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Let Skynet Deal With Invasive Species

This fall we will get a new "Teminator" movie, marking 35 years that a dystopian nightmare about...

Death By Stereotype: Do Unmarried Cancer Patients Get Inferior Care?

When it comes to getting treatment for cancer treatment, your marital status could be making a...

Sticks And Stones May Break Your Bones But This Carbene/Carbocation Reaction Edits Molecular Skeletons

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Liquid or gas flowed through cracks penetrating underground rock on ancient Mars, according to a report based on some of the first observations by NASA's Mars Reconnaissance Orbiter. These fluids may have produced conditions to support possible habitats for microbial life.

These ancient patterns were revealed when the most powerful telescopic camera ever sent to Mars began examining the planet last year. The camera showed features as small as approximately 3 feet (one meter) across. Mineralization took place deep underground, along faults and fractures.

“Regressive evolution,” or the reduction of traits over time, is the result of either natural selection or genetic drift, according to a study on cavefish by researchers at New York University’s Department of Biology, the University of California at Berkeley’s Department of Integrative Biology, and the Harvard Medical School. Previously, scientists could not determine which forces contributed to regressive evolution in cave-adapted species, and many doubt the role of natural selection in this process.

A strong wind blows sand and dust across the Mediterranean Sea from the Libyan Desert, located in the northeast section of the Sahara Desert, to Sicily and the southern tip of the Italian Peninsula on 10 February 2007 in this Envisat image.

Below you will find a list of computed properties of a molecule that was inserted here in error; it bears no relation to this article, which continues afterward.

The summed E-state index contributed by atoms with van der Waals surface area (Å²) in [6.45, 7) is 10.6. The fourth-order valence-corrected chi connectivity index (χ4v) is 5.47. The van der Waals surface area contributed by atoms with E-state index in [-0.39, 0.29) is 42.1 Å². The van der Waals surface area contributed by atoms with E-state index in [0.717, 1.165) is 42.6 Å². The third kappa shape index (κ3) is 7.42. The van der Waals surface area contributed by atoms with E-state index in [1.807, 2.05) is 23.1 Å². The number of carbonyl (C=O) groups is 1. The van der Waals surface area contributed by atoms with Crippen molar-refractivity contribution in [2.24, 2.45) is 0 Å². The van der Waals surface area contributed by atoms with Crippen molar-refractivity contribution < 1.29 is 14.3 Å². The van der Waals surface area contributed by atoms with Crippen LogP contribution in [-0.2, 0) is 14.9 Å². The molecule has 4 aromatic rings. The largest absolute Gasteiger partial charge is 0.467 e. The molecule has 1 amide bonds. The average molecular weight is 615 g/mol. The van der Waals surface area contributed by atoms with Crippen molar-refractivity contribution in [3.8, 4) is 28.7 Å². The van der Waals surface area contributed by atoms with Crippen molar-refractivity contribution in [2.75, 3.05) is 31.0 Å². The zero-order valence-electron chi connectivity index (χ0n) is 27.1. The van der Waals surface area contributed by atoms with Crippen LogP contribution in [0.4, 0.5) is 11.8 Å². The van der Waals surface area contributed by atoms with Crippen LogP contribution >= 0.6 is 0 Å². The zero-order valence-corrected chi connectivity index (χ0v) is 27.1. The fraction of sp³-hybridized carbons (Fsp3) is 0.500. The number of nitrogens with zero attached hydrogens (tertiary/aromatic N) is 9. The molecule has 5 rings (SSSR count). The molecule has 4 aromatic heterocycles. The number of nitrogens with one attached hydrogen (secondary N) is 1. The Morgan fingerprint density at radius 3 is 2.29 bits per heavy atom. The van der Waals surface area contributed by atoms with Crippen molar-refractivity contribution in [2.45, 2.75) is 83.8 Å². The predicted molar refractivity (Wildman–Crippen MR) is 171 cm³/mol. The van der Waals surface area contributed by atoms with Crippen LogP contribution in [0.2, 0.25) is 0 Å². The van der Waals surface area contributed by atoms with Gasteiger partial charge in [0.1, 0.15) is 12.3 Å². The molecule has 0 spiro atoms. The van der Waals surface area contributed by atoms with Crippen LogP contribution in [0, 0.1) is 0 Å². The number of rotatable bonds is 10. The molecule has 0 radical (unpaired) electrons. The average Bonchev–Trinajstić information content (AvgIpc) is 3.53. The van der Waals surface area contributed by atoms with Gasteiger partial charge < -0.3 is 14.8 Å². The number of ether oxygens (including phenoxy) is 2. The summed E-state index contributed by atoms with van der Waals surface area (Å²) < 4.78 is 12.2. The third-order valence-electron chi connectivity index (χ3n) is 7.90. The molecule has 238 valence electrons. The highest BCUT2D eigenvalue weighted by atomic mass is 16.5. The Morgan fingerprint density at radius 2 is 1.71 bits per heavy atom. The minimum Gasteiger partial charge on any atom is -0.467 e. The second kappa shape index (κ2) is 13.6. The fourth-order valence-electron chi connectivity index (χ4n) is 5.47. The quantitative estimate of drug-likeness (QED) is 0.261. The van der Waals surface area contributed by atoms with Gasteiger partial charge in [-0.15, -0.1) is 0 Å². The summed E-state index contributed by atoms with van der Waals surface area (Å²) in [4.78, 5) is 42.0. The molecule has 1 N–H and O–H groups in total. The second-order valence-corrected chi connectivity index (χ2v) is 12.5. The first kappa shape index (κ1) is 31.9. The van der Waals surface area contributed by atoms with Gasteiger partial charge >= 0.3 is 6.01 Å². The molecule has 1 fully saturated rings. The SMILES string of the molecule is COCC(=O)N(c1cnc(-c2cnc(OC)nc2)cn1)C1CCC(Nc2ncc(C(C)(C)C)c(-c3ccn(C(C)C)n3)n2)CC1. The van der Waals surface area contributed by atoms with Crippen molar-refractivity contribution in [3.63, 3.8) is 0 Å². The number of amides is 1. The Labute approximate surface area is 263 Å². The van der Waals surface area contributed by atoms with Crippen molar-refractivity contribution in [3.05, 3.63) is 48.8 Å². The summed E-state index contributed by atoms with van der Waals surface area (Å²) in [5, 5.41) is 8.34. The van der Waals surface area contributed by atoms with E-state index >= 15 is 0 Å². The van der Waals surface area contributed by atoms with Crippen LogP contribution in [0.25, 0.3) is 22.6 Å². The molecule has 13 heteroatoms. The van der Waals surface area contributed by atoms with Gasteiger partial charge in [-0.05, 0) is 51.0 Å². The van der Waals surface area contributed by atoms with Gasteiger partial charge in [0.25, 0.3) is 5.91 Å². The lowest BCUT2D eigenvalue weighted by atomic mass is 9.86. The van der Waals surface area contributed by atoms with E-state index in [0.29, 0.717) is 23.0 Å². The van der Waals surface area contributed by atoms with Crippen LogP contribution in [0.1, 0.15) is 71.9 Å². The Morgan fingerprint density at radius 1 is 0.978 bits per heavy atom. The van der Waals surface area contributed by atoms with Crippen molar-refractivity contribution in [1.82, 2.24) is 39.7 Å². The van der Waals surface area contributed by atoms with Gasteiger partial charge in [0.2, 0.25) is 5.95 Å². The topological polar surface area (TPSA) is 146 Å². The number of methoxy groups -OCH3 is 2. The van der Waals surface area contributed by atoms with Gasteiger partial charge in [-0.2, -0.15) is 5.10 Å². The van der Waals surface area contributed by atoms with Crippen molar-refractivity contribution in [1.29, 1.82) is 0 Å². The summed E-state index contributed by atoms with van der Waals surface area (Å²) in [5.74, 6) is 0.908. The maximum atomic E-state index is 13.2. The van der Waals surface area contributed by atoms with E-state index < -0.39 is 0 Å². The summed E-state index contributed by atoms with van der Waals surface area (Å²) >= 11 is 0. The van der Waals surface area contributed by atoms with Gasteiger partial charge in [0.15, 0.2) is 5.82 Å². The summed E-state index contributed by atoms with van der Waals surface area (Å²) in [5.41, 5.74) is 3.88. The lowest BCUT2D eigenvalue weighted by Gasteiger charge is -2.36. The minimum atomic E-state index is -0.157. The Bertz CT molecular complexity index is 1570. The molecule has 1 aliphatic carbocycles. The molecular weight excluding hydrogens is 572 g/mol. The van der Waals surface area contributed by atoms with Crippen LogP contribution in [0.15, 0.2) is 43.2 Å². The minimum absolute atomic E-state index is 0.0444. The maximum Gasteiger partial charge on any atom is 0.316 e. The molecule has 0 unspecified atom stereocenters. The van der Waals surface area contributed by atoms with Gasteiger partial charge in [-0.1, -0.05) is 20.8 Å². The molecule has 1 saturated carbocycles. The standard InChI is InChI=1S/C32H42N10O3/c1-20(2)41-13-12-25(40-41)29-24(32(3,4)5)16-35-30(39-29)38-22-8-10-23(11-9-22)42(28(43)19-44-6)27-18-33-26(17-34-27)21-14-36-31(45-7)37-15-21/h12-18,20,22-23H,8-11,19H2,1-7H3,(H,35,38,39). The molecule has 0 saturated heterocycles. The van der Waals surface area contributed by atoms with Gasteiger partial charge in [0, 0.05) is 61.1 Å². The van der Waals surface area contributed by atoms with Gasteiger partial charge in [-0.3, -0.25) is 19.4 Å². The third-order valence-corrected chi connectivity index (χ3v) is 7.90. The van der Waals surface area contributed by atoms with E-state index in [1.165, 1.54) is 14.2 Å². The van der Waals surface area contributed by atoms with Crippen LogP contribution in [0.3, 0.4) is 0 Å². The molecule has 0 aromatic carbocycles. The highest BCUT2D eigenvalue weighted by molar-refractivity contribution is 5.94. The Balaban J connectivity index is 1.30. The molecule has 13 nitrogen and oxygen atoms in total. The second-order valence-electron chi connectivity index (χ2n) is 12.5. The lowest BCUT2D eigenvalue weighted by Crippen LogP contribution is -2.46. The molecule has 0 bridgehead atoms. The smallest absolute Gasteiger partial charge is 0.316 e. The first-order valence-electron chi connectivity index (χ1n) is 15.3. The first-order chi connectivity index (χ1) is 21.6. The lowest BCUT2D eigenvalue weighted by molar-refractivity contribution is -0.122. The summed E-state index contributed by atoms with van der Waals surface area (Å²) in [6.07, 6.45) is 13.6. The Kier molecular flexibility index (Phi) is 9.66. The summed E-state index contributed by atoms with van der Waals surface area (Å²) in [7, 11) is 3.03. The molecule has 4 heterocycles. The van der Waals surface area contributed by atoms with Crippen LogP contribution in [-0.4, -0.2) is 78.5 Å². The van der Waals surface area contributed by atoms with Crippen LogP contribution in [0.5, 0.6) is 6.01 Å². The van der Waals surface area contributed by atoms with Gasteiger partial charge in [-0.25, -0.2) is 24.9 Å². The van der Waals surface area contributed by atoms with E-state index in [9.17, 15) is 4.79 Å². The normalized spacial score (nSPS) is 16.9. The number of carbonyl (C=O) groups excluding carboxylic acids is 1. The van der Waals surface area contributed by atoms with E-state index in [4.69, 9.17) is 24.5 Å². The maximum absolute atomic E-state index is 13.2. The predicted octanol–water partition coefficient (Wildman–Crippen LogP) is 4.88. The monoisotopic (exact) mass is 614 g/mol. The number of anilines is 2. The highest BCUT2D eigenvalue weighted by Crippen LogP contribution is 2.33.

Sandstorms are usually the result of atmospheric convection currents, which form when warm, lighter air rises and cold, heavier air sinks. The cold air in this image is visible stretching from the top left side of the image down to the centre and swirling back towards the north just above Libya (represented by the blue arrow in the image below), while the warm air current is seen blowing sand from south to north (represented by the red arrow).

Imagine a cancer treatment tailored to the cells in a patient’s body, each person receiving a unique treatment program.

This is what Natural Sciences and Engineering Research Council grantee Thomas Ruth and his colleagues hope to accomplish within the next decade. Using the TRIUMF particle accelerator based in Vancouver, British Columbia, they are taking vast amounts of radioactive material and separating the particular atoms they need for therapy.

Ruth says radioisotope therapy is the next big frontier in health care because different types of chemicals can be selected for tailor-made treatment programs. This is because radioactive chemicals such as radioiodine decay in a predictable way and emit radiation while that is happening.

Scientific studies of why foods such as Brussels sprouts and stout beer are horribly bitter-tasting to some people but palatable to others are shedding light on a number of questions, from the mechanisms of natural selection to understanding how our genes affect our dietary habits.

Dr. Stephen Wooding, a population geneticist at UT Southwestern Medical Center in Dallas, studies how slight variations in genes give rise to variations in traits among a given human population.

Part of Dr. Wooding's research focuses on variations in the genes responsible for bitter-taste receptors, tiny receptacles on the tongue that intercept harsh-tasting chemicals from food.

Industrial agriculture faces painful challenges: the end of cheap energy, depleted water resources, impaired ecosystem services, and unstable climates. Scientists searching for alternatives to the highly specialized, energy intensive industrial system might profitably look to the biological synergies inherent in multi-species systems, according to an article in the March-April 2007 issue of Agronomy Journal. The paper's author, Fred Kirschenmann, Distinguished Fellow for Leopold Center for Sustainable Agriculture, Iowa State University, states that industrial agriculture assumes: